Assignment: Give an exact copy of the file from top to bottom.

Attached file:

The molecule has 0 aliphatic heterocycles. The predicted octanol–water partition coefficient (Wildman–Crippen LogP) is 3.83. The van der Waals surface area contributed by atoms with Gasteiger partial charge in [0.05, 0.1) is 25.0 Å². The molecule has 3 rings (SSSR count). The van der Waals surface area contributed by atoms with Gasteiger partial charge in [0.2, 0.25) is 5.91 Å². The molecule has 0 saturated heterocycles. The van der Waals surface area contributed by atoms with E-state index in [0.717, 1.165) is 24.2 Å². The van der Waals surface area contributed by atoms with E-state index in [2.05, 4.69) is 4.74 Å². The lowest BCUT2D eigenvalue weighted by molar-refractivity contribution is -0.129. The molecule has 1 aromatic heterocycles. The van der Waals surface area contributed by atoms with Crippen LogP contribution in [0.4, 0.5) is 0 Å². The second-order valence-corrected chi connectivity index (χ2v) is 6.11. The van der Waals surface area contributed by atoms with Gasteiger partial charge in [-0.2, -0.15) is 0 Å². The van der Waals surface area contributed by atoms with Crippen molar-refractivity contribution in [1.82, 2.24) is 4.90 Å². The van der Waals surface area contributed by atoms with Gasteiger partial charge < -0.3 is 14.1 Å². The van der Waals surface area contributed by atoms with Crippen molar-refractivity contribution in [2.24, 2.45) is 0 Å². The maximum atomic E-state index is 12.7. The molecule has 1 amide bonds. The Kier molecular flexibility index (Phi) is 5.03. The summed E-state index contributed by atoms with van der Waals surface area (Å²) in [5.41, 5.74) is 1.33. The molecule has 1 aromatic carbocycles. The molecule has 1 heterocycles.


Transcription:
The molecule has 0 aliphatic heterocycles. The predicted octanol–water partition coefficient (Wildman–Crippen LogP) is 3.83. The van der Waals surface area contributed by atoms with Gasteiger partial charge in [0.05, 0.1) is 25.0 Å². The molecule has 3 rings (SSSR count). The van der Waals surface area contributed by atoms with Gasteiger partial charge in [0.2, 0.25) is 5.91 Å². The molecule has 0 saturated heterocycles. The van der Waals surface area contributed by atoms with E-state index in [0.717, 1.165) is 24.2 Å². The van der Waals surface area contributed by atoms with E-state index in [2.05, 4.69) is 4.74 Å². The lowest BCUT2D eigenvalue weighted by molar-refractivity contribution is -0.129. The molecule has 1 aromatic heterocycles. The van der Waals surface area contributed by atoms with Crippen LogP contribution in [0.4, 0.5) is 0 Å². The second-order valence-corrected chi connectivity index (χ2v) is 6.11. The van der Waals surface area contributed by atoms with Gasteiger partial charge in [-0.2, -0.15) is 0 Å². The van der Waals surface area contributed by atoms with Crippen molar-refractivity contribution in [1.82, 2.24) is 4.90 Å². The van der Waals surface area contributed by atoms with Gasteiger partial charge < -0.3 is 14.1 Å². The van der Waals surface area contributed by atoms with Crippen molar-refractivity contribution in [2.24, 2.45) is 0 Å². The maximum atomic E-state index is 12.7. The molecule has 1 amide bonds. The Kier molecular flexibility index (Phi) is 5.03. The summed E-state index contributed by atoms with van der Waals surface area (Å²) in [5.41, 5.74) is 1.33. The molecule has 1 aromatic carbocycles. The molecule has 1 heterocycles.